I first experienced virtual reality (VR) in May 2015. I downloaded a photosphere of the Martian surface, launched a 360 degree photo viewer app, popped my phone into a weird little headset made out of cardboard, and then wore it. When I looked around, slowly scanning the horizon, I could see the hilly, arid terrain of Mars all around me. I looked down and saw myself standing on the Curiosity rover. I looked up and saw the stars of the Milky Way shining in the clearest night sky I had ever seen. I was blown away. For the minute or so when I had worn the headset, I genuinely believed I was on Mars. Such is the power of VR. It can transport you to other worlds in a split second. Once the initial awe had died down, I tried to find out as much as I could about VR.
[In case you’ve managed to miss out on all the VR hype, an article on this site from earlier this year offers a pretty good overview – Will 2016 be the year of Virtual Reality?]
As it turned out, despite the massive volume of VR coverage available online, I found it incredibly hard to find the answers to some fundamental questions about the technology. I had drawn up a basic list of questions:
Most online articles proclaim VR to be the harbinger of a new technological revolution ‑ to pave the way for AR and mixed reality to enter the mainstream and change the way we interact with digital devices forever. Then, they inevitably go on to drop some references to the Matrix, while discussing the metaverse, holograms, wars between Facebook and Google, the Oculus Rift, the HTC Vive, Sony, the Gear VR and Project Daydream, the crazy amounts of funding some secretive startups without a product is getting and its applications in medicine, architecture and trauma therapy and other VR- and AR-related information … making it incredibly hard to find answers to my basic questions.
Eventually, I managed to figure out the answers and have been following the industry quite closely for the last seven to eight months. Judging by the rate at which the VR industry is currently growing, and the sheer excitement a good VR experience generates in the user, I am willing to bet that there will be many more like me who will set out to find out more about VR in the immediate future. The sole purpose of this article is to offer a starting point to these people.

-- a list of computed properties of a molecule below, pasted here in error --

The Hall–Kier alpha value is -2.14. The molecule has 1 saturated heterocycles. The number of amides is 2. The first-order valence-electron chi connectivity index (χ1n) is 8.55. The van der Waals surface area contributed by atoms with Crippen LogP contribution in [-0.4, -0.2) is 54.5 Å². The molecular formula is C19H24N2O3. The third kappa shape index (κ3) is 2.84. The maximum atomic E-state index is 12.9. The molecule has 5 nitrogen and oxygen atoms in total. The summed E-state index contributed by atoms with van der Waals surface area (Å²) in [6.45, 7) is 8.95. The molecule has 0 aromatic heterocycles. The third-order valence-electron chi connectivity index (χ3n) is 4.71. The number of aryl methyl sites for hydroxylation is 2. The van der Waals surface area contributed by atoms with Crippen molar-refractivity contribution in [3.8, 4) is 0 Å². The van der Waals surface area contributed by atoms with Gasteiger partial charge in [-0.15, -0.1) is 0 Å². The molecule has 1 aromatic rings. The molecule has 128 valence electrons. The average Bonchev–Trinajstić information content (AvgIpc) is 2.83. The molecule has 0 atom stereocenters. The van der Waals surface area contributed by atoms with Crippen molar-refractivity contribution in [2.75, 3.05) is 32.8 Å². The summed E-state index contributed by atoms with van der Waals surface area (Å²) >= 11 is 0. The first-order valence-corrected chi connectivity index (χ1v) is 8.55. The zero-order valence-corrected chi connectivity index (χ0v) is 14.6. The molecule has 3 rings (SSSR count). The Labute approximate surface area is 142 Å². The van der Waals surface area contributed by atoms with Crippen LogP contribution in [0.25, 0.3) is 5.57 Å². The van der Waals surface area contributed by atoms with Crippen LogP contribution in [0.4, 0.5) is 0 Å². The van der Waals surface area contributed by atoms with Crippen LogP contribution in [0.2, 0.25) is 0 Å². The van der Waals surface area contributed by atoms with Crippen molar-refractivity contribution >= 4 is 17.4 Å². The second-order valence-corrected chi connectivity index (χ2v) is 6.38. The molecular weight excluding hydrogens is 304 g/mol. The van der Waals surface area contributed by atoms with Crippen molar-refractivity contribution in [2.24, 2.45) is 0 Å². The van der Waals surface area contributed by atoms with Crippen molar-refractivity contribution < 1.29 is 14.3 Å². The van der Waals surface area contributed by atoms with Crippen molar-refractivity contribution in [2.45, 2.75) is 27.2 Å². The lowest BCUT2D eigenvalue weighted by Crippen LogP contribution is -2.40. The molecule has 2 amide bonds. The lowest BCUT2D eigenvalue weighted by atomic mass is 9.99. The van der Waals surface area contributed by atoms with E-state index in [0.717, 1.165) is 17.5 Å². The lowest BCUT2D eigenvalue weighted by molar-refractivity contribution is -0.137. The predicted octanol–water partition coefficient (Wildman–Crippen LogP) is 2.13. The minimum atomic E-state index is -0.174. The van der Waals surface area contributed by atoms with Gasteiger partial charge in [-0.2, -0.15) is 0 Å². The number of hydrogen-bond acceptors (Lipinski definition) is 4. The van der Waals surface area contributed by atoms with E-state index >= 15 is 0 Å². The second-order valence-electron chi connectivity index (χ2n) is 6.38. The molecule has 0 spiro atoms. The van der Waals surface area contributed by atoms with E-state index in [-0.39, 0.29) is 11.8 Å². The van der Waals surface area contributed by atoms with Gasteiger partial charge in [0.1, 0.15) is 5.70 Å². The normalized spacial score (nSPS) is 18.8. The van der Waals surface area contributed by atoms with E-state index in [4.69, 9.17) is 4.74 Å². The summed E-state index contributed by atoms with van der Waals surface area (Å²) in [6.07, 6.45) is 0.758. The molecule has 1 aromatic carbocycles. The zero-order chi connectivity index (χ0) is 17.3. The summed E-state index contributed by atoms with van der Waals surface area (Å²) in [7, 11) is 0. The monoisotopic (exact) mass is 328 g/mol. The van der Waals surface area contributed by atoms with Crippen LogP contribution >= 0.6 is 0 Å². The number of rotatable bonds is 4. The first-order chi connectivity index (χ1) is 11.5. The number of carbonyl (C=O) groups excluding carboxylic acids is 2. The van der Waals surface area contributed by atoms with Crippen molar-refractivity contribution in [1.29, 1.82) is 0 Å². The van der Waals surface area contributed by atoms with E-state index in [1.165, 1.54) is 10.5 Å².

So, let’s address that list of questions I drew up:
Working together, our senses of sight, hearing, smell, taste and touch help us understand the world around us, and understand the effect our actions make on this world. Substituting the input our senses receive with computer-created information, or simulations, tricks the brain into believing that we are in a completely different environment. The end result is what we call a “Virtual Reality”.
Figure 1: The Sensorama, invented in 1955, claims to be the world's first virtual reality device. As you can see from the picture, it simulated sight, smell, sound and touch.
In the context of present day VR head-mounted displays (HMDs; these are those box-shaped gadgets you wear on your head), it is predominantly our senses of sight and hearing that are being fed computer simulated data. Either through 3D modelled environments or 360 degree recordings of real-world locations, VR HMDs help transport the user to an entirely new location, completely blocking out the real world in the process. The more realistic the images and audio fed to the user, the more convincing is the illusion – the more the user feels like she is actually “immersed” or “present” in this new world. Looking around, the user has a genuine sense of scale of her new surroundings.
In the Jurassic World VR demo on the Samsung Gear VR ‑ as the dinosaur stands up, you truly understand how small you are compared to it. When it bends down and breathes into your face, your lizard brain coils back in fright. These are sensations that were impossible to experience before the advent of VR.
Of course, once you realise the true potential of VR, your mind begins to race with the possibilities that have now opened up. You imagine its applications in tourism, education, gaming, porn, social networks, etc. How cool would it be to study about the Dandi March, while actually walking alongside Gandhi in a simulation of Sabarmati?
The real power of VR, though, is not in its ability to mimic reality, but in helping you accomplish feats impossible in the real world. With VR, you could lift buildings, defy physics, travel to another planet, or drive an Audi on the moon. I’m not making this stuff up, these are experiences that are already on the market. Imagine studying about the Solar System while travelling from planet to planet.
The VR industry has been generating such content for close to four years now. If this excites you, do watch this keynote speech from the Vision VR/AR summit earlier this year to see how far VR has come. If you are also interested in knowing how they built all this, then you should watch this talk by John Carmack (CTO, Oculus), at the Oculus Connect 2 conference, late last year.